Marketing can seem like an uphill climb. Use your network to help you reach the top.

Final Thoughts

I can’t stress enough that these efforts work best when they are done on a “professional” level. That’s not always feasible. It is likely you can do at least some of these efforts on your own. Even if on a beginner’s level. Make sure you’re comfortable, though. Don’t be afraid to get help where you need it. You don’t have to be great to start but you do have the start to be great. I’ve seen a lot of startup marketing. It isn’t always pretty but swans don’t always start out that way either. Marketing is a growing process. It’s about learning, evolving, adapting. Website traffic is really that important. My goal is to give you options and hope if you have little to no budget. Everyone started somewhere.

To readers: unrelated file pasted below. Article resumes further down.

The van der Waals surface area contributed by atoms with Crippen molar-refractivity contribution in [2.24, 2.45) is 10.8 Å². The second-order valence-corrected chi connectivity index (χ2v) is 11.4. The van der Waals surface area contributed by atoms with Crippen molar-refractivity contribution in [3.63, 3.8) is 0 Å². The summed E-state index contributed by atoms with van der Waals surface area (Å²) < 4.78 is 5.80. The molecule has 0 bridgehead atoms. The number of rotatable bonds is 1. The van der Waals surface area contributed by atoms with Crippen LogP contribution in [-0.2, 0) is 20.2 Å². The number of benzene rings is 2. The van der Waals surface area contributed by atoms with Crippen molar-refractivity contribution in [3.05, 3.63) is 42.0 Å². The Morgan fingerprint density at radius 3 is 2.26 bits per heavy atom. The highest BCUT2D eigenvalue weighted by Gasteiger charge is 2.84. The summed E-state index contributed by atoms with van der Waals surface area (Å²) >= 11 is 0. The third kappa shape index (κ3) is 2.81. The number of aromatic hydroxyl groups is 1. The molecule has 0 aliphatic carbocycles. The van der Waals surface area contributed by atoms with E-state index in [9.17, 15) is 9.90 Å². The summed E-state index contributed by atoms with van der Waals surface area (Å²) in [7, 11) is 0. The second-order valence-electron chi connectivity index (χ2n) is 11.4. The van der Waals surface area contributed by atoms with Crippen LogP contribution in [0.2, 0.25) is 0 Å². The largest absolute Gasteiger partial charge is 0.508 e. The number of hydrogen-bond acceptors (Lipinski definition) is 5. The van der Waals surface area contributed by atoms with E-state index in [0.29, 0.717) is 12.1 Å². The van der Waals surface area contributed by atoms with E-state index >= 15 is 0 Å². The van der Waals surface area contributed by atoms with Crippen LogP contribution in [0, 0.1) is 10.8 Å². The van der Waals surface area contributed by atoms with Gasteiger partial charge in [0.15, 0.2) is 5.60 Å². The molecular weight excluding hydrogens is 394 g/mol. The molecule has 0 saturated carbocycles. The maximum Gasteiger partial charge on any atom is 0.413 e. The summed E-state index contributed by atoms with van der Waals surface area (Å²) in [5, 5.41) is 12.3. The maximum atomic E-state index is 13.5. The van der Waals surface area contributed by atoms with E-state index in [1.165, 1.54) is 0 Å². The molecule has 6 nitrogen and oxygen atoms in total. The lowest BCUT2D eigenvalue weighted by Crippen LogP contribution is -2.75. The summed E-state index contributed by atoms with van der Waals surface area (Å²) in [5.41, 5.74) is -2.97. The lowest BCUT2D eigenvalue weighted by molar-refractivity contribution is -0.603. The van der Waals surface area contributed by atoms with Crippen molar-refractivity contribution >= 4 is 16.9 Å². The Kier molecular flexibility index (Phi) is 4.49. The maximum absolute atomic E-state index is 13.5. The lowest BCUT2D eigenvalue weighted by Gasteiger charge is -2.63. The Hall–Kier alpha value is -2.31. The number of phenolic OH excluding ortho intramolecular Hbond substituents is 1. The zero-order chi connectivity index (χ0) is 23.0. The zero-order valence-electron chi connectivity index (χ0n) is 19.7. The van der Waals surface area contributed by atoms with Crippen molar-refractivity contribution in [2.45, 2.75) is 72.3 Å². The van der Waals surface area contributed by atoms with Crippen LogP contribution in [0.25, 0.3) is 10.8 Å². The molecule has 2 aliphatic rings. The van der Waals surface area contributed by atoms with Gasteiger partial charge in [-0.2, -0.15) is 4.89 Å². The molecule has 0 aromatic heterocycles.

If you want to chat more about these areas or others, Let’s Chat! I’d love to see where I can help, and give you a few pointers.

Thanks for reading!